Located on Puget Sound, cushioned amongst massive fir trees in an ancient forest is a cabin that Jim Olson has been working on since he was eighteen years old. What originally started off as a 14-foot-square bunkhouse for Olson’s family in Longbranch, has now transformed into a beautiful cabin that makes for the ultimate weekend getaway. Through the years, the site has witnessed many remodelings and renovations, although the integrity of the original structure has always been maintained. It went through remodels in 1981, 1997, 2003, and 2014.
Designer: Olson Kundig
The cabin was built using simple, readily available materials – walls sheathed with plywood inside and outside, steels columns that support glulam beams, and these beams in turn support the exposed roof. The fir flooring in the interior, extends to become the outdoor decking. The cabin features a subtle wooden exterior, which allows it to harmoniously integrate with its natural surrounding. It truly looks at one with the forest. In fact, three mature fir trees have been allowed to grow through the openings in the deck, and one of them even exits through an opening in the roof!
The rooms are basically a set of boxes tied together under a unified roof. Although earlier (before 2003), the home was basically three pavilions connected by wooden platforms. The entire structure imposingly protrudes over the landscape, creating a mesmerizing sight. The 24,000 square feet retreat features a living room that provides stunning views of the adjoining meadow, and Puget Sound, as well as a master bedroom, and two guest bedrooms.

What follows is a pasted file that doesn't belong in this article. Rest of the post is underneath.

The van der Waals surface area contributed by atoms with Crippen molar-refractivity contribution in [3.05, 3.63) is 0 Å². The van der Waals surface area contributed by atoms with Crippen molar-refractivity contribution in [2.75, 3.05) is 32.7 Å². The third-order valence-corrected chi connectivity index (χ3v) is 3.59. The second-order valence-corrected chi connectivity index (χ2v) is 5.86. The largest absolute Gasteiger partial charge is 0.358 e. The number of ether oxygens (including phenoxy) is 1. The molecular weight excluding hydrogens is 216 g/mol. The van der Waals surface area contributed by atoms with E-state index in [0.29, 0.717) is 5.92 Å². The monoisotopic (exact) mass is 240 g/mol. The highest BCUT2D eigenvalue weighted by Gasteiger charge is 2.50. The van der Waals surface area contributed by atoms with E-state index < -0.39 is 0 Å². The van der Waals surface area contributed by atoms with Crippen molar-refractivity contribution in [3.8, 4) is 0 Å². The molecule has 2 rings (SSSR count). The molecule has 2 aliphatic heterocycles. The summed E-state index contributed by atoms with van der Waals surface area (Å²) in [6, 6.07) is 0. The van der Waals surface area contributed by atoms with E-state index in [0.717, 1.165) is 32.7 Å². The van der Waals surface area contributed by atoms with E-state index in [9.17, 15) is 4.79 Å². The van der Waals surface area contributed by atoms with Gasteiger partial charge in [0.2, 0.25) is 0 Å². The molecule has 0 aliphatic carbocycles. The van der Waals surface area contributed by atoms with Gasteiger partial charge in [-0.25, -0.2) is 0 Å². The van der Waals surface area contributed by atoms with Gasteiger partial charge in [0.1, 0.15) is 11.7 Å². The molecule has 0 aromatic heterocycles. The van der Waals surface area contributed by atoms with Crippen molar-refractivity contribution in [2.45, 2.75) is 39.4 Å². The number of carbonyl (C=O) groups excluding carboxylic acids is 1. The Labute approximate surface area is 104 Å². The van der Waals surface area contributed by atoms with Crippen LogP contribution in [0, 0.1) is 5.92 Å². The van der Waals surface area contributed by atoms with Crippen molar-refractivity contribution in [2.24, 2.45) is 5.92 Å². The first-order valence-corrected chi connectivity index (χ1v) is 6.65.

Sliding doors, and large windows further enhance the connection to nature. In fact, there’s even a skylight above the bed! So, one can fall asleep peacefully while gazing at the stars.
All the materials used to build the home were carefully selected to further encourage the natural connection. They gently tie the building to the forest floor, allowing it to seamlessly merge with it.
This beautiful cabin in Puget Sound originally started off as a modest bunkhouse, and through the years it has transformed into an exquisite family retreat in the forest. Olsen’s keen attention to detail, preservation of the cabin’s history, and deft connection to nature are artfully displayed in this heartwarming structure.